A mat is a tangled mass of hair, held together by interwoven fibers. There are many types of mats, some easier to remove than others. Some coat types get matted and tangled easier than others because their hair shafts have more spurs. Fine coated breeds such as Bichons, Poodles, Cockers and Schnauzers can get tangles in their coats that can be very difficult to brush out. Drop coated breeds such as Shih Tzus, Llhasas and Malteses have similar problems with their fur.Dogs with combination coats such as Goldens, Aussies or border Collies have target areas subject to tangles in the longer around the rump and behind the ears. Breeds that shed heavily will have dead coat packed into the guard coat that can, in most cases, easily be removed during the shedding season with the right tools.
When seen under a microscope, a single hair shaft looks much like a single sprig from a briar bush with little thorns. Some hair types have lots of barbs while others are much smoother. As a general rule, the guard coat has the most barbs per centimeter. The typical mat consists of numerous coarse guard hairs, crisscrossing one another. These guard hairs often end up catching and holding loose hairs from the finer undercoat. In other cases, the finer undercoat is still firmly attached to the skin. One of the reasons mats become so dense is that undercoat grows at a faster pace than the guard coat. Once tangles start to occur in the guard coat, the undercoat quickly packs up very tightly.
Other factors that cause matting are dirt, static, moisture & friction or compression. Dirt, dander and other debris that get caught up in the fur will literally hold the hair shafts together. Too much moisture is another reason matting occurs. Once a slightly tangled coat is wet and allowed to dry without brushing or blow drying, the fibers will shrink and become extremely tight.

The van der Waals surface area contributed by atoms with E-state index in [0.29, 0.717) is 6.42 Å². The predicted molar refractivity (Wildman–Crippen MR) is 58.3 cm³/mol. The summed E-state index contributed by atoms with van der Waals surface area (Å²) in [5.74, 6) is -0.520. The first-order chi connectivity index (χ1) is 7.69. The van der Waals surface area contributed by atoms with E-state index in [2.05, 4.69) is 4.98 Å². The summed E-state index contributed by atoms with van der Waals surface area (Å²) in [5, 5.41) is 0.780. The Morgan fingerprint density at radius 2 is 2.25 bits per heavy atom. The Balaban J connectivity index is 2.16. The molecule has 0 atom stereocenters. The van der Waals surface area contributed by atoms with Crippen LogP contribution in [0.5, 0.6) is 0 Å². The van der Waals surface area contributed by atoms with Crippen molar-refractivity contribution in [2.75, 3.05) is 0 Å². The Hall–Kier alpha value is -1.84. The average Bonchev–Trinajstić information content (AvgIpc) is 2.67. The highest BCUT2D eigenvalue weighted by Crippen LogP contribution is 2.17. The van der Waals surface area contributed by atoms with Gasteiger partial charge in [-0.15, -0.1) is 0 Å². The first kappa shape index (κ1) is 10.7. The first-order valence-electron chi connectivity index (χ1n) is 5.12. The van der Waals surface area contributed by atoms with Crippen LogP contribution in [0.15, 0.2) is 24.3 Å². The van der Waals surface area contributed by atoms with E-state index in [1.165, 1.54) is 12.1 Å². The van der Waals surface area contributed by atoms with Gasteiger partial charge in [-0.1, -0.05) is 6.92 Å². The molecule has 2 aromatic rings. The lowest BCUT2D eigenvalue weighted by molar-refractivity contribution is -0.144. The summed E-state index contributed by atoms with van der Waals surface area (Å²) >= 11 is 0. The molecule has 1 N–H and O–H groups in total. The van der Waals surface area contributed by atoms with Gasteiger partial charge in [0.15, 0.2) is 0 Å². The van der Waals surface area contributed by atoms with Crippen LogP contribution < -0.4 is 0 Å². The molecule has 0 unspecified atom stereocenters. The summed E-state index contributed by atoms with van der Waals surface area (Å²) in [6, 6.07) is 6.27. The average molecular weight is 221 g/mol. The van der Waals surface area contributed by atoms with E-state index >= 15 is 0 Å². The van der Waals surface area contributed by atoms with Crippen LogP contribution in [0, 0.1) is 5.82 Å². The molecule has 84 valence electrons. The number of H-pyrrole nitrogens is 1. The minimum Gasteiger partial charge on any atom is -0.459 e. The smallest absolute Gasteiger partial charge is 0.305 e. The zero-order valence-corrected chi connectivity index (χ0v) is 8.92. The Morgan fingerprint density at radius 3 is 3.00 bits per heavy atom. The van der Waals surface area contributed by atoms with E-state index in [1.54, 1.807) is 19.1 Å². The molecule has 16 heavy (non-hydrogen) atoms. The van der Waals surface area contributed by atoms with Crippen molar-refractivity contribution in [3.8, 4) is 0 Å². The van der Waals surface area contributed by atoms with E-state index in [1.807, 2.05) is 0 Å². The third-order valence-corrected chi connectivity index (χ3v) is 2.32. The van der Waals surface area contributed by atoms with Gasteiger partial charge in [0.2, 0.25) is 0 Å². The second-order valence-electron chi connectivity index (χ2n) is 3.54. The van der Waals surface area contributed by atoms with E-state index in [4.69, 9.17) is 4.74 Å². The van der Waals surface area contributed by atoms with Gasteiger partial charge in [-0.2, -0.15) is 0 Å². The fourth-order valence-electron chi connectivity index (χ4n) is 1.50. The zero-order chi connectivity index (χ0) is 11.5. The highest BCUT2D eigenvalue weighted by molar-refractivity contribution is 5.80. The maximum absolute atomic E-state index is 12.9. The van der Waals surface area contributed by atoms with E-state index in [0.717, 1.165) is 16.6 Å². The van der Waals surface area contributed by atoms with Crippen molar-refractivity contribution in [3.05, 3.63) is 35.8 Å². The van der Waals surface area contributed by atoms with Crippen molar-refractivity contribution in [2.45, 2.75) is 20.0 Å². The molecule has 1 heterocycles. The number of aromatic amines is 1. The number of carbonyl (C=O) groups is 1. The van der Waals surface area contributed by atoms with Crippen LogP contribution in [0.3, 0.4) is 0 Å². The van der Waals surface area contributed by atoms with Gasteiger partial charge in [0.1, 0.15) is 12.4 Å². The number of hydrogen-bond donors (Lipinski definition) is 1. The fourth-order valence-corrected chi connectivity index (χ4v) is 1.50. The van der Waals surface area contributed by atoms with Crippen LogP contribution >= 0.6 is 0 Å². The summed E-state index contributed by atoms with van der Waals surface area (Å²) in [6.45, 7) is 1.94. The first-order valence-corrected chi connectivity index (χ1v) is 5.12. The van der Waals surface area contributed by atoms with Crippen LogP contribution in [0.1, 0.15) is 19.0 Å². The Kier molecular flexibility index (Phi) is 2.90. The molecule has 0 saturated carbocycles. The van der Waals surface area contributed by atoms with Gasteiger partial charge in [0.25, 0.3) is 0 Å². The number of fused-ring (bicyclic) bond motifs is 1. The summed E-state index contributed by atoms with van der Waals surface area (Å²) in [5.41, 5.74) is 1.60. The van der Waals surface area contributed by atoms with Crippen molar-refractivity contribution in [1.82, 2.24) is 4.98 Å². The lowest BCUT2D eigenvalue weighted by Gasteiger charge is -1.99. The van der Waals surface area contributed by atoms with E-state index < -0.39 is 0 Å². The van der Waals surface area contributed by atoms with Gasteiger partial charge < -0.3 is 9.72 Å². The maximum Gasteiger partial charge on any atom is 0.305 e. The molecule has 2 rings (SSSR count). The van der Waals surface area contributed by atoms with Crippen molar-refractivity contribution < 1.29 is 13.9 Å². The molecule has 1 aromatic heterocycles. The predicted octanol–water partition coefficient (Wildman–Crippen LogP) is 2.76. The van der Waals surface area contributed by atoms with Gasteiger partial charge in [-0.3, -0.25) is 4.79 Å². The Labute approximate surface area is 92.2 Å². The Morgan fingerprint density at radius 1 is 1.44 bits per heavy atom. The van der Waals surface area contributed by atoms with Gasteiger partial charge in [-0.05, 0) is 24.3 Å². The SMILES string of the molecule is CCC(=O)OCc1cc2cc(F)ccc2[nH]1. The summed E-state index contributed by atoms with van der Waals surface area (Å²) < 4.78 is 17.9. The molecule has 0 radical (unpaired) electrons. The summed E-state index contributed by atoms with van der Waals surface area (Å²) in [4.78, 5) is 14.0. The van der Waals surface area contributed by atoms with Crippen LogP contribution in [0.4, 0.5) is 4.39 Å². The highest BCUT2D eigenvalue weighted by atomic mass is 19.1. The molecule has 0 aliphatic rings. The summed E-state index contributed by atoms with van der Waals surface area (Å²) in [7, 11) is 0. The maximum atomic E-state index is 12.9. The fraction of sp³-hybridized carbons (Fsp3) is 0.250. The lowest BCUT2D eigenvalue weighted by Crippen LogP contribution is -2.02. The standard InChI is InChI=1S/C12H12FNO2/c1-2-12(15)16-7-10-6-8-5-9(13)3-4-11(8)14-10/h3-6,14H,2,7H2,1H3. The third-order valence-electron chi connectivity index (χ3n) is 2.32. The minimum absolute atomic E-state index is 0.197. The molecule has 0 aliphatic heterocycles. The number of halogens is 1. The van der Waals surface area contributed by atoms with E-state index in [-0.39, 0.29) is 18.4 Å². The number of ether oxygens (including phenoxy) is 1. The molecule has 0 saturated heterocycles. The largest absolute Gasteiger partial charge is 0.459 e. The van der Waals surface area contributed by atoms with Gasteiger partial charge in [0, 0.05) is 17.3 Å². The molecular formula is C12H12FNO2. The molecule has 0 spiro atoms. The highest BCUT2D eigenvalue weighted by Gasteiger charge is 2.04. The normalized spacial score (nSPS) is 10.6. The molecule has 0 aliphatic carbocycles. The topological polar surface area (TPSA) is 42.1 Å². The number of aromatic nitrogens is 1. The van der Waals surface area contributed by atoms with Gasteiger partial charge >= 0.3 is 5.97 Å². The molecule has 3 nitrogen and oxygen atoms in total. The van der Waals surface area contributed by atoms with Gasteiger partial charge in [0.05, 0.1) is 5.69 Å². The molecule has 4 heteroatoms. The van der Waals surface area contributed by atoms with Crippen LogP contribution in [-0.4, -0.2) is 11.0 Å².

Areas that rub together on a pet are likely places for mats to form. Typical areas include - behind the ears, front legs, inner thigh area, tails, collar areas.
In all but the severe cases, washing and drying the dog before a full brush out is one of the most effective means of mat removal. In a lot of cases, it is better to wash the pet prior to any dematting work. The general rule is, if the water can penetrate the tangle, bathe the dog first. Once the coat is clean, use the high velocity dryer to push the tangle apart.
Should bathing and high velocity drying fail to remove a mat/tangle, the best alternative is thoroughly line brushing out shaving the mat out. Either way you choose for removal, make sure the procedure is kind and humane. Each animal has its own pain threshold.
What To Expect After De-MattingAfter the dematting process, wheather it be a total shavedown or not, you may see some of the following:- Sores/scabs that were hidden by the matts- Red, irratated skin (mats pull at the skin, cutting off the blood supply)- Fleas or ticks may be found- Your pet may be itchy or uncomfortable for several days. Rest assured, he will be far more comfortable when mats are removed after the initial discomfort subsides!Regular grooming by a professional and brushing in between grooms at home, will keep your dog healthy, happy and fluffy!